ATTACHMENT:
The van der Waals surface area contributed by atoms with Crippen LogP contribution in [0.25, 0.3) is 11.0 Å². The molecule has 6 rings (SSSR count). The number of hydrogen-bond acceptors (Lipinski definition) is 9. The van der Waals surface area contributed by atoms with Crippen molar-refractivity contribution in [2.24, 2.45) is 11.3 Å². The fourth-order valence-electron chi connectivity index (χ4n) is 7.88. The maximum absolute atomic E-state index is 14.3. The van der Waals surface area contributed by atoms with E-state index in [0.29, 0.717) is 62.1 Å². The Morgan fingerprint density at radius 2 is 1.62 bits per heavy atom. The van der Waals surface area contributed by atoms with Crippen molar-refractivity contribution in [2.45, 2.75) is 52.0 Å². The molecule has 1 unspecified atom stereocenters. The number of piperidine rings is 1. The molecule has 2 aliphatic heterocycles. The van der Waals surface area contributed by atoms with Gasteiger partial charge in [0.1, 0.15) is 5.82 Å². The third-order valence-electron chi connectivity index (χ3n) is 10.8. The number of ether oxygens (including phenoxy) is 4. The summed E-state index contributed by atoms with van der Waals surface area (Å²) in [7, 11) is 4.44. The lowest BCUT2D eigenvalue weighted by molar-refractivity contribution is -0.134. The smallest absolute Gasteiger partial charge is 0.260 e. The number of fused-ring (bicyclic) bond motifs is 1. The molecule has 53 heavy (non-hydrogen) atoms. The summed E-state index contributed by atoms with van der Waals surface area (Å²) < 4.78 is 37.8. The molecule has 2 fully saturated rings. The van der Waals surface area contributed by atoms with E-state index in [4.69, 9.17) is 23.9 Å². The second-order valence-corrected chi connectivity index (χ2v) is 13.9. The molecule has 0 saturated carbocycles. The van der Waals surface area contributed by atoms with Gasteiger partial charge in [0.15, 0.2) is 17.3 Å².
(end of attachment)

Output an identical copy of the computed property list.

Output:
The van der Waals surface area contributed by atoms with Crippen LogP contribution in [0.25, 0.3) is 11.0 Å². The molecule has 6 rings (SSSR count). The number of hydrogen-bond acceptors (Lipinski definition) is 9. The van der Waals surface area contributed by atoms with Crippen molar-refractivity contribution in [2.24, 2.45) is 11.3 Å². The fourth-order valence-electron chi connectivity index (χ4n) is 7.88. The maximum absolute atomic E-state index is 14.3. The van der Waals surface area contributed by atoms with E-state index in [0.29, 0.717) is 62.1 Å². The Morgan fingerprint density at radius 2 is 1.62 bits per heavy atom. The van der Waals surface area contributed by atoms with Crippen molar-refractivity contribution in [2.45, 2.75) is 52.0 Å². The molecule has 1 unspecified atom stereocenters. The number of piperidine rings is 1. The molecule has 2 aliphatic heterocycles. The van der Waals surface area contributed by atoms with Gasteiger partial charge in [0.1, 0.15) is 5.82 Å². The third-order valence-electron chi connectivity index (χ3n) is 10.8. The number of ether oxygens (including phenoxy) is 4. The summed E-state index contributed by atoms with van der Waals surface area (Å²) in [7, 11) is 4.44. The lowest BCUT2D eigenvalue weighted by molar-refractivity contribution is -0.134. The smallest absolute Gasteiger partial charge is 0.260 e. The number of fused-ring (bicyclic) bond motifs is 1. The molecule has 53 heavy (non-hydrogen) atoms. The summed E-state index contributed by atoms with van der Waals surface area (Å²) < 4.78 is 37.8. The molecule has 2 fully saturated rings. The van der Waals surface area contributed by atoms with E-state index in [4.69, 9.17) is 23.9 Å². The second-order valence-corrected chi connectivity index (χ2v) is 13.9. The molecule has 0 saturated carbocycles. The van der Waals surface area contributed by atoms with Gasteiger partial charge in [0.15, 0.2) is 17.3 Å².